Some of the species you may catch in the fishing parks of Pattaya. Click on any photograph to enlarge it.
Striped Catfish also known as the iridescent shark (Pangasius hypophthalmus)(ปลาสะวาย / plaa sawai). These are in almost every fishing pond in Thailand, usually 1kg up to around 18kg. The fish pictured below is around 7-8kg.
Mekong Giant Catfish (Pangasianodon gigas)(ปลาบึก / plaa buek). The eyes are set noticeably lower on the head and they have different colouration to the striped catfish. In Pattaya Fishing Park they range from 10kg up to 85kg (allegedly, according to park staff 🙂 ) They can grow to 300kg, the specimen below is approx 25kg.
Siamese Carp also known as the Giant Barb (Catlocarpio siamensis)(ปลากระโห้ / plaa kraho). The one pictured below weighed in at 22kg, they grow to well over 100kg.
Rohu or Indian Carp (Labeo rohita)(ปลายี่สก / plaa yeesok) usually 1-3kg in the fishing parks but can grow to 110kg according to Wikipedia. They are good fighting fish for their size and are considered good eating, but I find they have far too many small bones.
Pacu (plaa jaramet), a fish native to the Amazon and closely related to the piranha but can grow to 25kg. Has a very strong bite for crushing nuts. Keep your fingers out 🙂
Java Barb aka Silver Barb (Barbonymus gonionotus)(ปลาตะเพียน / plaa taphian)
The Thais call this species plaa jin, I’m not sure if they are silver carp or bighead carp.
Nile Tilapia (Oreochromis niloticus)(ปลานิล / plaa nin). This fish is farmed extensively in Thailand and is great to eat. Handle carefully as it has some sharp spines. You will often see them at roadside barbecues covered in salt and stuffed with lemongrass and ginger.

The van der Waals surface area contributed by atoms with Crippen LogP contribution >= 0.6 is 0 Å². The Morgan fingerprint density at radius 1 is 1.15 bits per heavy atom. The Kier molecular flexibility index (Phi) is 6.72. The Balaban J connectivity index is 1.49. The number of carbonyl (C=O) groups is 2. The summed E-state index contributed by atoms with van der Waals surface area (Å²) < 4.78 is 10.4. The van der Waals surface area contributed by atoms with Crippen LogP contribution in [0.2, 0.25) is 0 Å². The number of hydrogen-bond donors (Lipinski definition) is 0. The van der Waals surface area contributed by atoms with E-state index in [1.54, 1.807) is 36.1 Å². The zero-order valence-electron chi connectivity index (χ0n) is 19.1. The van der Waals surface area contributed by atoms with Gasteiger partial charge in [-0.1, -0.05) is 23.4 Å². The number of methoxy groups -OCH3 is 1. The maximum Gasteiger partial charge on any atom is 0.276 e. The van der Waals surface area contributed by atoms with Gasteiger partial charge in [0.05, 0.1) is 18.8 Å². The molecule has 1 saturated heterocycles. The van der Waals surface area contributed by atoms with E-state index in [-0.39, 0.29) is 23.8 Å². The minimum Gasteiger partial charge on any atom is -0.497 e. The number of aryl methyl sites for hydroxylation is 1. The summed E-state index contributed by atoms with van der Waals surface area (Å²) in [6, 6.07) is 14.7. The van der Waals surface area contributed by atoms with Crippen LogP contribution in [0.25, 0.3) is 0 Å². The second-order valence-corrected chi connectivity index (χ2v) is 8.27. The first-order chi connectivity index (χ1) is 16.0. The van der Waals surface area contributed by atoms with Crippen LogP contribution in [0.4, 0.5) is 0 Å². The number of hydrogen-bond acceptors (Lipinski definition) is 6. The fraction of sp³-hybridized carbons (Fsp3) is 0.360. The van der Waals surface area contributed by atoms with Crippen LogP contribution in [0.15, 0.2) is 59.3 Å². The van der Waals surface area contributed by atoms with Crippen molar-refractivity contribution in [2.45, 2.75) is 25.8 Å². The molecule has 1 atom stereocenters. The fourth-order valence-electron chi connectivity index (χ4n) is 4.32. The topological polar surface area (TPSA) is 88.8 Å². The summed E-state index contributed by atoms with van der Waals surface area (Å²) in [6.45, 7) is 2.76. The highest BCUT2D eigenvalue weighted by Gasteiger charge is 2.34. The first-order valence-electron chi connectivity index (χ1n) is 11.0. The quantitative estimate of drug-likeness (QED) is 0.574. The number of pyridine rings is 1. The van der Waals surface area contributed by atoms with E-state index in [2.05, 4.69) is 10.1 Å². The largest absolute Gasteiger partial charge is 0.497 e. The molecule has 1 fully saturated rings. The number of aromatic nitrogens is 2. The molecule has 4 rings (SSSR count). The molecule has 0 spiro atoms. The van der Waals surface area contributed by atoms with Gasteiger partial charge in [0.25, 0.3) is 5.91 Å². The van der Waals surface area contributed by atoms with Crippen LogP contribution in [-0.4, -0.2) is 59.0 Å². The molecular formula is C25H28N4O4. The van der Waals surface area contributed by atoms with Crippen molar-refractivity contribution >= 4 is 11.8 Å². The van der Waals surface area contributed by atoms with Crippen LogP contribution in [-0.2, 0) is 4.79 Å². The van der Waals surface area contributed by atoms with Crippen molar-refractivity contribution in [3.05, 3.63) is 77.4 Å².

The walking catfish (Clarias Batrachus)(ปลาดุก/plaa duc) usually less than 1kg. So named because of their ability to “walk” on land with their pectoral fins. Tasty when barbecued.
Catla Carp (Catla catla) (ปลากระโห้อินเดีย / plaa kraho India). Distinguishable from the Siamese carp by it’s elongated dorsal fin and smaller lighter slightly green coloured scales rather than large dark brown scales seen on the Siamese carp.
Arapaima, also known as the pirarucu (arapaima gigas) (ปลาช่อนอะเมซอน / plaa chon Amazon) are large carnivorous fish native to the Amazon and Orinoco rivers in South America. They can grow to around 200kg and 4.5m in length although as as result of overfishing they are rarely found over 2m in the wild.